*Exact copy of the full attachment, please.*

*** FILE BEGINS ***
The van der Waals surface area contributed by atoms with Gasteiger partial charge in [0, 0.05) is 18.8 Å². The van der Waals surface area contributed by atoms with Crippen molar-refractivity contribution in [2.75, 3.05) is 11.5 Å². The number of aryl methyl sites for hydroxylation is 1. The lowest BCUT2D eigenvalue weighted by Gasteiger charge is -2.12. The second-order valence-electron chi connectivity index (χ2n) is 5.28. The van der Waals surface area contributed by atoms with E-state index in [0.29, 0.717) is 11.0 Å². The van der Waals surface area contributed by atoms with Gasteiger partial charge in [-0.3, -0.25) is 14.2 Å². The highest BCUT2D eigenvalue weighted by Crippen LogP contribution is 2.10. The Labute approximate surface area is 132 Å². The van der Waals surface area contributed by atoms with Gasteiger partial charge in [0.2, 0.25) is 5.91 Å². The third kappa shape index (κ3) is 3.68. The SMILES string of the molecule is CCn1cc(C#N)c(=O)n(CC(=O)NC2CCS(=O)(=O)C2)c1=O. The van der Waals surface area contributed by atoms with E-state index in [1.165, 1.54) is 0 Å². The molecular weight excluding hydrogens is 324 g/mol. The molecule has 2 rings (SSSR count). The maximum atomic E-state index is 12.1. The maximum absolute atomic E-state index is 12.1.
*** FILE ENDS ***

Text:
The van der Waals surface area contributed by atoms with Gasteiger partial charge in [0, 0.05) is 18.8 Å². The van der Waals surface area contributed by atoms with Crippen molar-refractivity contribution in [2.75, 3.05) is 11.5 Å². The number of aryl methyl sites for hydroxylation is 1. The lowest BCUT2D eigenvalue weighted by Gasteiger charge is -2.12. The second-order valence-electron chi connectivity index (χ2n) is 5.28. The van der Waals surface area contributed by atoms with E-state index in [0.29, 0.717) is 11.0 Å². The van der Waals surface area contributed by atoms with Gasteiger partial charge in [-0.3, -0.25) is 14.2 Å². The highest BCUT2D eigenvalue weighted by Crippen LogP contribution is 2.10. The Labute approximate surface area is 132 Å². The van der Waals surface area contributed by atoms with Gasteiger partial charge in [0.2, 0.25) is 5.91 Å². The third kappa shape index (κ3) is 3.68. The SMILES string of the molecule is CCn1cc(C#N)c(=O)n(CC(=O)NC2CCS(=O)(=O)C2)c1=O. The van der Waals surface area contributed by atoms with E-state index in [1.165, 1.54) is 0 Å². The molecular weight excluding hydrogens is 324 g/mol. The molecule has 2 rings (SSSR count). The maximum atomic E-state index is 12.1. The maximum absolute atomic E-state index is 12.1.